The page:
UNC's defense here, more or less, is predicated on the NCAA's gag order during the investigation. Back when all of this came out the oft repeated mantra from UNC officials was the NCAA asked them not to comment on the specifics of the investigation. To ensure this happened, UNC made certain that (1) as few people as possible were involved which is Herman talks about doing a fair amount of work on her own and (2) by not creating documents which the media could sue to obtain. Aside from simply not writing things down and using phone calls/face-to-face meetings over email, UNC retained outside counsel to record all the interviews in the agent prong. The NCAA, likewise made recordings for its own use. When Herman or anyone else had a question about an interview they simply called the outside counsel and asked for the information. It is interesting to note UNC was prone to make recordings when it came to the academic prong since FERPA would protect those since it was all related to academics.
In short, when it came to the agent side of the investigation no one on the payroll of the State of North Carolina created documents, recordings etc. nor were they in possession of them. The outside counsel retained by UNC had the information and since attorney-client privilege is sacrosanct in the legal realm, those records are locked up tight. In fact, that aspect of it strikes me as a little more of an "end run" on the law that simply not creating documents. Why? Because technically documents did get created just not by UNC therefore the school cannot release that it doesn't have even thought it has access to them. However, the confidentiality issue is important as it Thorp's other comment that there is no restriction on knowing what happened in this investigation.
This is really the salient point in all of this. It also pulls back the curtain on the media's motivation and why, in my opinion, that motivation doesn't necessarily align with the spirit of the public records law. The purpose of such laws is to ensure public entities do not do things secretly. After all, this is taxpayer money being spent so the public ought to know what is happening within enterprises it funds. However, there is no lack of records of what happened in this case only a restriction on certain details. The very ugly and sordid tale of what happened at UNC has been told in the NCAA's notice of allegations. It has been told in the phone records, reinstatement requests, appeals to the NCAA, etc, etc, etc. In two to three months time the NCAA will pronounce final judgment on UNC, dole out the penalties and in a very length summary report, tell the story of how UNC committed nine NCAA violations. In the end, the public will know the relevant details of what went on at UNC.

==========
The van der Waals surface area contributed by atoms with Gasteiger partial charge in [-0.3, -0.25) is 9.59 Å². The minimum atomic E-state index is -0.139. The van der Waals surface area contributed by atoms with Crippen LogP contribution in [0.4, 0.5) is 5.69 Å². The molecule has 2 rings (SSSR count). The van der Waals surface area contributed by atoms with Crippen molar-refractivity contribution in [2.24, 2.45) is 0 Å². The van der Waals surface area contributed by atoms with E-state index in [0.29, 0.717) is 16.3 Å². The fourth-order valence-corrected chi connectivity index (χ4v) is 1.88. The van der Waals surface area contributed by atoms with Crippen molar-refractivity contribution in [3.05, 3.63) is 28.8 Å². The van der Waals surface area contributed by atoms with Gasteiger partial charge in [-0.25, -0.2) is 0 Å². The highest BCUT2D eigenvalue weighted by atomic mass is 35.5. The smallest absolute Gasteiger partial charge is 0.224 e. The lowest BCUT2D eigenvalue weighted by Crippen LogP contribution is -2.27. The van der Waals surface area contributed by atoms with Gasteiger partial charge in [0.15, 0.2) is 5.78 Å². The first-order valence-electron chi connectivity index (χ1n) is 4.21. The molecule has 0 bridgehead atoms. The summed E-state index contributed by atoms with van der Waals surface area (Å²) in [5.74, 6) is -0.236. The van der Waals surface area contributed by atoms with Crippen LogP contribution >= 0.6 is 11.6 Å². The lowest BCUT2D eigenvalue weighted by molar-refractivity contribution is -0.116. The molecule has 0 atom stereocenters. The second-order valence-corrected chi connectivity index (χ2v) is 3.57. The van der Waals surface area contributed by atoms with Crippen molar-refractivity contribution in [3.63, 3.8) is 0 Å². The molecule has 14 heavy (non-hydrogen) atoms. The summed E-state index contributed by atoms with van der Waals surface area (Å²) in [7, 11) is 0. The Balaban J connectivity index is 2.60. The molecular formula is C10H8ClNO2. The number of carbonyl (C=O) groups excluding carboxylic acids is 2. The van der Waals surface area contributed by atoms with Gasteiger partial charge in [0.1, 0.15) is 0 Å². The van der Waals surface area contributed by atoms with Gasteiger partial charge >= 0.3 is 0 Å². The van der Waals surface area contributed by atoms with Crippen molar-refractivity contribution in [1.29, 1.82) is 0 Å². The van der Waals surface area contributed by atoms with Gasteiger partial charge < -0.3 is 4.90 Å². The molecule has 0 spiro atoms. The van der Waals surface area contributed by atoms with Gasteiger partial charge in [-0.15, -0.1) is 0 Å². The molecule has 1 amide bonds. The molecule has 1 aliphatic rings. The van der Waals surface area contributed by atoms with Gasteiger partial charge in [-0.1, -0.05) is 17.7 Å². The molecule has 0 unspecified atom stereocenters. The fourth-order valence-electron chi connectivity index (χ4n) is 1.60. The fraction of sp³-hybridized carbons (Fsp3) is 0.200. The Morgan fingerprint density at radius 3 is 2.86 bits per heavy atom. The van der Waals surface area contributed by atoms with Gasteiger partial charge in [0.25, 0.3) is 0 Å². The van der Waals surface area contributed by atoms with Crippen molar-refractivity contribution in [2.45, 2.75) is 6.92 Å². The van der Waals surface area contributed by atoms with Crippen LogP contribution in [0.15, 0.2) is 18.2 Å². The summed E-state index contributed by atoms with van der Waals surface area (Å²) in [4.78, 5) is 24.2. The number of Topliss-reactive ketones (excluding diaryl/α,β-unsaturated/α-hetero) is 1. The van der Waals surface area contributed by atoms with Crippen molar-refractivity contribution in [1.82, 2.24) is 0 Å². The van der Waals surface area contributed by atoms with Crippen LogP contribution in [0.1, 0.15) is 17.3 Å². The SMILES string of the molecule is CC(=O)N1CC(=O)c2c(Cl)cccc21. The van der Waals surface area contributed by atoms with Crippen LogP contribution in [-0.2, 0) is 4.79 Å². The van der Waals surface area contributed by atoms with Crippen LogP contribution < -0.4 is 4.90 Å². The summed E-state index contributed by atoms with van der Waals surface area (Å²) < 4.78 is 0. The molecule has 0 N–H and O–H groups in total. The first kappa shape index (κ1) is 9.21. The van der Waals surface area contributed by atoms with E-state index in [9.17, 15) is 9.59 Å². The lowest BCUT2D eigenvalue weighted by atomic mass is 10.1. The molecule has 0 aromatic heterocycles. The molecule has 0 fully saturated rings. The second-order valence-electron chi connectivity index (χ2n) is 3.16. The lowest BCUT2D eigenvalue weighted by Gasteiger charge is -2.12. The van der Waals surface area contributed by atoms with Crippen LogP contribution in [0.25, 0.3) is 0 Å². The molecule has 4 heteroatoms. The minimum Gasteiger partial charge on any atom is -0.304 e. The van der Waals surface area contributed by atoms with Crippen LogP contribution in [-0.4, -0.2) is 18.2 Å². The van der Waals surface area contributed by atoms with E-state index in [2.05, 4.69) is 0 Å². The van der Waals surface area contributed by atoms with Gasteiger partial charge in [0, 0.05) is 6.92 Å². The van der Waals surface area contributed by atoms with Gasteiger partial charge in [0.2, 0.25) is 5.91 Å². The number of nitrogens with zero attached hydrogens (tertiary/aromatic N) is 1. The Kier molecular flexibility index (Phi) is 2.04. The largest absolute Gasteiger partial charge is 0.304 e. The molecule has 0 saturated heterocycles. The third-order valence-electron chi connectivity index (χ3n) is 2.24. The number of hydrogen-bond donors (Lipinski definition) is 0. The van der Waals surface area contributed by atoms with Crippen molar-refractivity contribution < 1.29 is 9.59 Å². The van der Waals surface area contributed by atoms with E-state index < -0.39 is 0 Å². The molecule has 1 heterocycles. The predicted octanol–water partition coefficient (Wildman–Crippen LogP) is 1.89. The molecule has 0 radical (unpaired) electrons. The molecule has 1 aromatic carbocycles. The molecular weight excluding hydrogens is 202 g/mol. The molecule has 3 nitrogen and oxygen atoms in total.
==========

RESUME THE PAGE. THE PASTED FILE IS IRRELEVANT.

For the media, that is simply not good enough. The story the NCAA tells does not sell papers or drive ratings nearly as much as transcripts of interviews with Marvin Austin or John Blake. The media wants the dirty little details. The media wants to be able to print names and more importantly, the media wants to tell this story on their own terms. Regurgitating NCAA reports does not a Pulitzer make. Yes, they argue the public has the right to know what happened throughout the process but the public does and will know. Adding names and knowing what specifically was said in this interview or what Herman told Baddour about Greg Little is solely needed to sensationalize the story. Those details do not add anything to what the NCAA reports tell us. Not to mention, UNC football is a big deal but not nearly as big as a potential scandal in another branch of state government which precedent in this case would help the media uncover.
Speaking for myself, I have a hard time feeling any sympathy for the media on this. Unless it can be proven someone at UNC actually broke laws here they simply need to stop whining. The truth is they were outflanked by UNC which means whatever was paid to the likes of Rick Evrard for legal counsel was apparently worth it. Of course this is also the same group that attempted their own end run around their lack of access to DMV records by going after student-athlete parking tickets. No hypocrisy there right? While I am all for public accountability, it should be pointed out UNC is being held accountable in this realm by the NCAA who is charged with enforcing rules and punishing schools who break them. Public access laws exist to make sure the government is not getting away with bloody murder. It is fairly clear UNC is not getting away with anything.
UNC's efforts to compartmentalize aspects of the probe and reduce the scope of the paper trail for the sake of NCAA-mandated confidentiality in no way obstructs the public from knowing the whole story. There is no curtain masking the violations UNC committed and anyone paying attention this investigation can draw a wide range of educated guesses to fill in the blanks. The UNC football program has been very publicly charged with nine major infractions. The school has been damaged from a public relations standpoint. The entire football coaching staff will ultimately be replaced inevitably setting the program back. The NCAA will penalize the school as is its duty. The only thing knowing the intricate details changes is how the story is written and how many papers get sold.
For me that is simply not a good enough reason. UNC has given its pound or two of flesh. Time to move on.